We enjoyed the performance for what it was, after all, septuagenarian hula dancers need to find gigs where they can, and they seemed talented, even though their song selection had a strong Don Ho easy listening flavor.

The “no one is going to believe this at home” moment really came, though, when they returned from a costume change for their closing number, wearing red, white, and blue sarongs. Then they performed a hula to Lee Greenwood’s “God Bless the USA.” Yes, that one.

Alas, I was too stunned to take any pictures.

We really didn’t want to be wet blankets because we realized what a tremendous opportunity this conference was, but we couldn’t help chuckling to ourselves, “Worst…lū‘au…ever.”

Feel the power!


Just a few more Hawai‘i-related posts before I’m all tapped out. This next one skews toward the bizarre.

Japanese tourism is huge on O‘ahu, as are businesses that are more than happy to reach into their yen-stuffed wallets. In fact, one would be hard-pressed to find a storefront or advertisement that was not written in both English and Japanese.

One thing that usually made us chuckle as we hiked down to the Waikīkī Beach area was the preponderance of automatic rifle gun clubs and placard-wearing solicitors handing out flyers for the gun clubs.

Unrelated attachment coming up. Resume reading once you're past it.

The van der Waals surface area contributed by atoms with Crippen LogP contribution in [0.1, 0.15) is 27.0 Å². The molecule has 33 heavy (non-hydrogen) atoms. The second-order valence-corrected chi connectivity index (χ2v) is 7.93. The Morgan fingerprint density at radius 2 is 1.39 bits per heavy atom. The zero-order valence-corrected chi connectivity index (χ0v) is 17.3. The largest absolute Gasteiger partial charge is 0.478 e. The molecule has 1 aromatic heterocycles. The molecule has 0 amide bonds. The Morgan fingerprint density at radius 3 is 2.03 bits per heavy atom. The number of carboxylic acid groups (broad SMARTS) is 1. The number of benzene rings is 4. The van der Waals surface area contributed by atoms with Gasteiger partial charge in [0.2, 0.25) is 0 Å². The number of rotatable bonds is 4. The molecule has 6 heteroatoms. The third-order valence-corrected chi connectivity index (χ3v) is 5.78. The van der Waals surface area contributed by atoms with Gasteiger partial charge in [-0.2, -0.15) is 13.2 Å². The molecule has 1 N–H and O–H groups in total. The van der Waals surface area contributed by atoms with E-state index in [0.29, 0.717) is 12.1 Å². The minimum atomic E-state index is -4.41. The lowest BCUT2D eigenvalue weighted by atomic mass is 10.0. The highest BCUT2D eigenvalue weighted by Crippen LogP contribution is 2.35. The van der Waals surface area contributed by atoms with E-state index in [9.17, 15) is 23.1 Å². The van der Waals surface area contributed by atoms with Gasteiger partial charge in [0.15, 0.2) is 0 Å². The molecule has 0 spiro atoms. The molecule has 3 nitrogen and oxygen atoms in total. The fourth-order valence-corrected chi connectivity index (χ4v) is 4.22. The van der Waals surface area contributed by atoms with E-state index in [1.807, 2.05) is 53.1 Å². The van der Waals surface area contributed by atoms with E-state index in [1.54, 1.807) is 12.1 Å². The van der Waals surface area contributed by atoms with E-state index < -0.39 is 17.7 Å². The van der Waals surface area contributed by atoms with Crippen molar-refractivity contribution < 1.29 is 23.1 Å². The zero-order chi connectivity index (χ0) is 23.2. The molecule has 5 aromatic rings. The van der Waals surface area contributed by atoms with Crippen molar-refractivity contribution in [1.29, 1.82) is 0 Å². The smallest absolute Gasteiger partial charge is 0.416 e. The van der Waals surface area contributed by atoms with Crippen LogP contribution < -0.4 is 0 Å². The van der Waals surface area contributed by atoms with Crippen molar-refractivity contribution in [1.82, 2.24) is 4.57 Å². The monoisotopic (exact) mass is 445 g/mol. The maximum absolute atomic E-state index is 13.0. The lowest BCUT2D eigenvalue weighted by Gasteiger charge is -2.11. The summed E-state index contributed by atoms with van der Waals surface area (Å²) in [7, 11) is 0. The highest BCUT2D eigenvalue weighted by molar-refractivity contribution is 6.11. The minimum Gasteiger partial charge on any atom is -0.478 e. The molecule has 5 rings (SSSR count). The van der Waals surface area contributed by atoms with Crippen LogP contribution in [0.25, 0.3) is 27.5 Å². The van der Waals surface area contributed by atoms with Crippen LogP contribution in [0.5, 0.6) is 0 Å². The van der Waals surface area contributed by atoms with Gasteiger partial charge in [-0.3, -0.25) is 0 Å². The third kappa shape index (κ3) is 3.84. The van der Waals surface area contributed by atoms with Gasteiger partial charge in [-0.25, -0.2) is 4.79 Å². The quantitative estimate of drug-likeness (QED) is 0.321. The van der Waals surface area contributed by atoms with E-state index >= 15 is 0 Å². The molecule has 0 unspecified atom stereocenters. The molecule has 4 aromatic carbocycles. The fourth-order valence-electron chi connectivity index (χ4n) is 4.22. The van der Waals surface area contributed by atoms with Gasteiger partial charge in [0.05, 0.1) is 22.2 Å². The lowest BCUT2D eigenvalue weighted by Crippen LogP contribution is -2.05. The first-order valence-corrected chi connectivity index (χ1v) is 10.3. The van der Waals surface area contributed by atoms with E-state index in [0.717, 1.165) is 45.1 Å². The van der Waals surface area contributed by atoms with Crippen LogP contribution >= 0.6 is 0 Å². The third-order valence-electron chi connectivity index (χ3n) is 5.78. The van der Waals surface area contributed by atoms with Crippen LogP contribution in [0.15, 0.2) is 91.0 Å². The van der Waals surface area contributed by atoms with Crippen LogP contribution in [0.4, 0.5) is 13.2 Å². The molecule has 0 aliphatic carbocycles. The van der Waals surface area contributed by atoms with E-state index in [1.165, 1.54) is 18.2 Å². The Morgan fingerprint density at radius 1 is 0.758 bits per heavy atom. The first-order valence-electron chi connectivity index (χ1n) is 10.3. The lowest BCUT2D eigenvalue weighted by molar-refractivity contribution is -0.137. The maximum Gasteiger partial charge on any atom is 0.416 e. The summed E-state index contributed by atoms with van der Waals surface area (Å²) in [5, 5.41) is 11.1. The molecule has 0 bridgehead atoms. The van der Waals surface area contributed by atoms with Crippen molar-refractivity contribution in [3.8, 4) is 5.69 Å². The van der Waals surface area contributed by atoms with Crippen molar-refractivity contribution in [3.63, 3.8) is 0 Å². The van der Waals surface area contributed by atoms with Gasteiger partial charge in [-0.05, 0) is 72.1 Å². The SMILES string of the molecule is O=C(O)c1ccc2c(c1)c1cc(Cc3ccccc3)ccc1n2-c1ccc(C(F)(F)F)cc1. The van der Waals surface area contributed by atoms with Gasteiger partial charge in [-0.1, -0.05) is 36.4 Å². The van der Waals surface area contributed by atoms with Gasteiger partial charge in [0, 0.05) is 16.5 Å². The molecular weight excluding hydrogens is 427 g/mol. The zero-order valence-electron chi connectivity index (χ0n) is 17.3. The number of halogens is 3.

Waikiki gun club

The gun club in the photo above was our favorite, mostly because of the “convincingly” Photoshopped blonde-haired, blue-eyed Asian on the sign near the entrance. (Plus it was a few doors down from a ramen bar that served the yummiest noodles I have ever slurped.)

One evening, for about ten minutes, I stopped to watch a few of the gun club solicitors. They consistently ignored every single non-Asian tourist who walked past them.

I just had to have a flyer as a souvenir. As soon as I approached one of them, the others swarmed. “You don’t want that one. We give you more rounds!” Alas, we all resisted the urge to “feel the power.”

The Big Kahuna

This statue of Duke Paoa Kahanamoku greets visitors to Waikīkī beach. He is known as the father of modern surfing and was the first athlete from Hawai‘i to win an Olympic gold medal (swimming).

Duke Paoa Kahanamoku statue

It was cool how this statue always seemed to be adorned with fresh leis.

(You may have caught a glimpse of this statue during the closing credits of Disney’s Lilo and Stitch.)